Its architect, Harry Glück, said that he'd noticed that in every building he'd done that didn't have a swimming pool, the only things in the communal areas were the caretaker's winter tyres, so he started putting them in every project he did after that. It's owned by a co-op.

RenterGirl said...

Yep, that'll do nicely. So much time spent 'imagineering' the outside of buildings, when the interior is an after-thought. Tell me though Alex: does it have plentiful cupboards?

Paul said...

You are right: Council flats of the Fifties and Sixties are huge compared with later private developments. And housing was designed for utility. Space was valued, rather than priced.

Obsidian said...

I really don't like the large blocks, to me it's a return to the tenements of the 70's.

They started off as 'luxury social housing' and rapidly decayed into lawless pits where a persons humanity degraded into something more fitting for a Blakes 7 episode.

Then you had the tenement pubs at the bottom. I recently visited one, and it was like I'd popped into a TARDIS and gone back 20 years. The sent of decay, the dead eyes, the dearth of hope and a carpet that was a tapestry of weekend rage.

I suspect in another decade much of Manchester's, and other cities, 'luxury' newbuild flats will be problematic social housing, and in other 20 someone will inherit Fred Dibnah's job of demolishing them.

Mac in EH said...

RG, don't you think the main thing is the "philosophy", not the height of the building?

Here, in the Basque Country, there are tonnes of high rises. Some are very nice (and very expensive) and many are dire (size, quality of materials, soundproofing...)

Surely, if the way we think about -and regulate- the property market does not change, all we will get is high rises full of wee boxes (Developer: better to get 4 flats x 15 floors on a 200 m2 plot than 2 flats x 15 floors).

I get what you are saying, but height/size of developments is not an answer per se.

Standards, standards, standards!

Still a great blog.

Write on, RG!

RenterGirl said...

Obsidian: in a way you're right. Those blocks wereawful, but because they were viewed as bad, and the people were condemned to endure some of the design flaws, like walkways. The post by Alex shows what can be done.

And Mac in EH: yeah, never underestimate the greed of developers. They build and sell on, with no penalty if their eforts are uninhabitable. But to go taller for more space in a given footprint would make sense.

Thanks for reading!

Nationalist said...

The only way developers will be stopped from maximising their profit by minimising square footage is if there is a national legal minium dwelling size for all new and converted dwellings. Someone should get a lobby group started (geddit?!)

RenterGirl said...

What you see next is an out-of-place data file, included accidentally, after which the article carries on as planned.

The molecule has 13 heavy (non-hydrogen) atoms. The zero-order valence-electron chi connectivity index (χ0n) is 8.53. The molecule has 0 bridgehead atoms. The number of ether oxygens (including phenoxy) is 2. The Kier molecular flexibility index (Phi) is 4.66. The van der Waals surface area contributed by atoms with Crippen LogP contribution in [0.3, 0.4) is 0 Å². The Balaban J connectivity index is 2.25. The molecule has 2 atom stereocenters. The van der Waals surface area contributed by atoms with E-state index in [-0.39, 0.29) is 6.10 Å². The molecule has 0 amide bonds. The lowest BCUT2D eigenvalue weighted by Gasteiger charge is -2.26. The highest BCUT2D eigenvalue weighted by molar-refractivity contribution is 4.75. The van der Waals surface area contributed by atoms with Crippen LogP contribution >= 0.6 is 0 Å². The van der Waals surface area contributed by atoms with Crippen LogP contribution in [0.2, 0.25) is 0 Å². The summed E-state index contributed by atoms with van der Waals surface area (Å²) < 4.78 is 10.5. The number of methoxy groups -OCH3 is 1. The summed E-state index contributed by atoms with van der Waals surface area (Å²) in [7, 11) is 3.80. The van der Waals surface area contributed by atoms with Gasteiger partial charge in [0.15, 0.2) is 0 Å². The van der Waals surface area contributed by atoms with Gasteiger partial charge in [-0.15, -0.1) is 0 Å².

That's bad...But also what we need. Last time I went flathunting, some of the flats were tiny. There's a minimum size for social housing, but none for private rented, or even bought to own homes.

MattW said...

A new development of flats come onto the market this spring in West Norwich so I put name down. Sounded pretty good - a mile out of the City Centre and away from the river so shouldn't be too pricey, factory conversion, private storage units in the basement for each flat, lift to all floors, decent branded integrated appliances and 1 parking space per flat.

However, the interior of the flats were pretty disappointing. Open plan kitchen (the units along one wall of the living area - not even segregated from it), bathroom door right off the living area (right beside the kitchen area in some plots! Eew!), storage heaters as opposed to central heating and laminate flooring.

So - you leave your office late in the day and traipse back to your flat. Which is furnished pretty much like your office!

RenterGirl said...

This the latest ploy: no corridors! I thought it used to be the case that bathrooms had to be separated from cooking facilities. But did I dream it? Very often, there isn't the excuse of limited space. It's greed, and a determination on the part of developers to squeeze as many flats into a block as possible. People can't live that way. How long before the kitchen is mixed with a shower room? MattW: imagine if like many other people you had jumped in and bought off plan?

MattW said...

As long as there's an extractor fan in the bathroom then its OK for bathrooms to be right next to kitchens. This excludes established properties like Victorian terraced houses, I believe.

Funnily enough, I know someone who has bought one of the larger duplex plots in this development. He should be completing this month. I still think the interiors of the flats have been compromised to a degree to cater for the Landlords rather than owner occupiers.